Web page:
Fewer insect pests such as aphids, leafminers, thrips and whiteflies, occur in greenhouses covered with UV-absorbing films. This study was conducted to investigate dispersal behavior of the greenhouse whitefly, Trialeurodes vaporariorum between greenhouses covered with UV-absorbing films and open fields. We observed locomotion of female adults of the greenhouse whitefly released in a glass tube in a laboratory. The tube was covered partially with either UV-absorbing or standard (UV-nonabsorbing) film. Whiteflies were less likely to move from no film to UV-absorbing films compared to standard films. The same behavior was observed even when a potted host plant (tobacco) was placed under UV-absorbing film. A much greater number of whiteflies under UV-absorbing film moved to no film than standard film. However, no locomotion was observed when whiteflies were placed directly on host plants. In the experiments with a glass tube covered thoroughly with UV-absorbing or standard films, dispersal behavior of whiteflies was observed. These results suggest that a major effect of UV-absorbing films against greenhouse whiteflies is likely induced by locomotive suppression from open fields into greenhouses.
The attraction of melon thrips, Thrips palmi Karny(Thysanoptera: Thripidae), to reflective-type traps combined with blue sticky board and a blue light emitting diode(LED)array was investigated in July 2011 in an eggplant greenhouse. The peak wavelength of the blue LED array was 470 nm. The LED array was placed close to the plants and directed toward the sticky board. The number of adult thrips caught by the reflective-type trap at a light intensity of 3×1017 photons/(m2·s)was significantly greater than the number caught by the control, a non-illuminated trap. Furthermore, the number of adult thrips caught by the reflective-type trap was significantly greater than that for the control during 18:00–21:00 and 21:00–0:00. Additionally, significantly more female adult thrips were caught by the reflective-type trap than by the non-illuminated trap, especially during the 18:00–21:00 time period.
We investigated the regional structural characteristics of the compound eye of the stinkbug, Plautia crossota stali, in order to elucidate their functional significance for visual orientation. Towards the frontal end of the eye’s equatorial line, we found some special structural features: smaller inter-ommatidial angles, indicating high acuity; and longer rhabdoms, suggesting high sensitivity compared to other regions of the eye. When the bug is flying towards a light source, it orients itself such that the target is always captured by this specialized region. These anatomical and behavioral studies both indicate that the bug exhibits marked regional specialization of the retina. In the dorsal region of the eye, there is another special ommatidial structure: untwisted, orthogonally oriented microvilli, which suggests e-vector discrimination ability. These findings are the first reported examples of regional specializations in the eye of a heteropteran species, and may reflect ecological features of its habitat.
Aphidius gifuensis is an indigenous parasitoid that is promising as a biological control agent against pest aphids in greenhouse crops. However, little is known about its daily activity rhythm. Here, we analyzed the locomotor activity using an infrared monitoring system and revealed its daily distribution pattern under short-day (12L12D) and long-day (16L8D) conditions. Female and male adults began to move after lights-on and settled down within an hour after lights-off in both photoperiods. In contrast, their activity was maintained at quite a low level at night. The fact that A. gifuensis has a strong diurnal activity rhythm should be considered when collecting this parasitoid in the field.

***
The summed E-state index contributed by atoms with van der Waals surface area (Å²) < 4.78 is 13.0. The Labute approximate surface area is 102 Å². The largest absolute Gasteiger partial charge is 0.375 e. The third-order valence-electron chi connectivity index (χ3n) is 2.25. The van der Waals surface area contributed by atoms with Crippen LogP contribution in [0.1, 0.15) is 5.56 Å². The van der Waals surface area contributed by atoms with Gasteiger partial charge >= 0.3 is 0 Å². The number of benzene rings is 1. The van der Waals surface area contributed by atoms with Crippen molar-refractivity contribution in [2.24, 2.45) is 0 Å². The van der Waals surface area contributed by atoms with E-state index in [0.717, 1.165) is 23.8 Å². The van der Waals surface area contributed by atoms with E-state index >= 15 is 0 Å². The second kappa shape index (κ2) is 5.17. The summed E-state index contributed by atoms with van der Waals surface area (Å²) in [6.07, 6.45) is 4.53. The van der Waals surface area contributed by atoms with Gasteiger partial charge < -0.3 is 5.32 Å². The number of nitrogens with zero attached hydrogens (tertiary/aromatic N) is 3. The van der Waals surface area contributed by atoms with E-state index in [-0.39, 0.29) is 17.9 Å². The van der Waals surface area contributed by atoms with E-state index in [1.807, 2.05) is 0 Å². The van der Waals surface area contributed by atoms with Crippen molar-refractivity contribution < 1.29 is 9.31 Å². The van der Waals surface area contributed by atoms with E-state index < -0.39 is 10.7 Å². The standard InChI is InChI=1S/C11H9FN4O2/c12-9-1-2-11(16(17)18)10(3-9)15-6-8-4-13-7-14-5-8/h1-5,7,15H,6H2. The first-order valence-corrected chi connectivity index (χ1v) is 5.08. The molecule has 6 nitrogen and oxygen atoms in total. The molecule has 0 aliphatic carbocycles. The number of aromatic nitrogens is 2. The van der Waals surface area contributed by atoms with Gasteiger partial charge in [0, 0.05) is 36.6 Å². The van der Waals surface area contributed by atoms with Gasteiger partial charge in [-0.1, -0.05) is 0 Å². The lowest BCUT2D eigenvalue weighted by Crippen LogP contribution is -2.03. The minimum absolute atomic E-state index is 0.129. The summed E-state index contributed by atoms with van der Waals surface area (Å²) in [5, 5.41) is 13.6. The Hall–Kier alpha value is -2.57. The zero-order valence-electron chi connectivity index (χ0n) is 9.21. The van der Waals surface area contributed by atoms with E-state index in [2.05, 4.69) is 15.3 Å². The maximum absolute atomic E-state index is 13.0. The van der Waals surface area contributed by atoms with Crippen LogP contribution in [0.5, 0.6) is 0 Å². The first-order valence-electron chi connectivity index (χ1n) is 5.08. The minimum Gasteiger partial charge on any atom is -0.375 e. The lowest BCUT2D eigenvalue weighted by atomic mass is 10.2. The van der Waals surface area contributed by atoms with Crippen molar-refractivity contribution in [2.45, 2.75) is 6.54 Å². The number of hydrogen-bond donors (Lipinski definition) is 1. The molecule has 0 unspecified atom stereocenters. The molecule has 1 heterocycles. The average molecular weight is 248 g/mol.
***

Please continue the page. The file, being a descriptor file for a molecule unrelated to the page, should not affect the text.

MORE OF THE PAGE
Reviews: Regional Topics on Pest Control Research in Japan
Sex pheromone lures usually attract the target species very specifically; however, non-target species are often also specifically attracted. Non-target species attracted to a sex pheromone lure could lead to technical problems in pest monitoring. In this study, non-target lepidopteran species specifically attracted to the sex pheromone lures for the cotton bollworm, Helicoverpa armigera (Hübner) and the oriental tobacco budworm, H. assulta (Guenée) were examined in four open fields in Tsu City, Mie, Japan. In addition to specific attraction by the target species, ten (Mythimna turca Linnæus, M. hamifera (Walker), Orbona fragariae pallidior Warren, Xylena fumosa (Butler), X. formosa (Butler), Telorta acuminata (Butler), Sufetula sunidesalis Walker, Parapediasia teterella Zincken, Leuroperna sera (Meyrick), and Evippe syrictis (Meyrick)) and one (Lymantria dispar (Linnæus)) lepidopteran species were specifically attracted to the lures for H. armigera and H. assulta, respectively. Among these, M. turca and M. hamifera were considered to be the species susceptible to be erroneous determination when H. armigera are counted mechanically or by inexperienced investigators.
We investigated the occurrence of insect pests and natural enemies on rice plants and weeds around rice fields in Uganda, East Africa, during 2010 and 2013. The following pest arthropods were collected with an insect net: large-sized stalk-eyed fly (Diopsis longicornis), small-sized stalk-eyed fly (D. apicalis), plant bugs (Pentatomidae and Alydidae), planthoppers and leafhoppers (Delphacidae and Cicadellidae), leaf beetles (Chaetocnema spp., Chrysispa viridicyanea and Altica spp.), short-horned grasshoppers (Coryphosima spp. etc.) and long-horned grasshoppers (Tettigoniidae). Small-sized natural enemies, such as parasitic wasps (Hymenoptera: Eulophidae, Cynipoidea, Braconidae and Ichneumonidae), were also captured.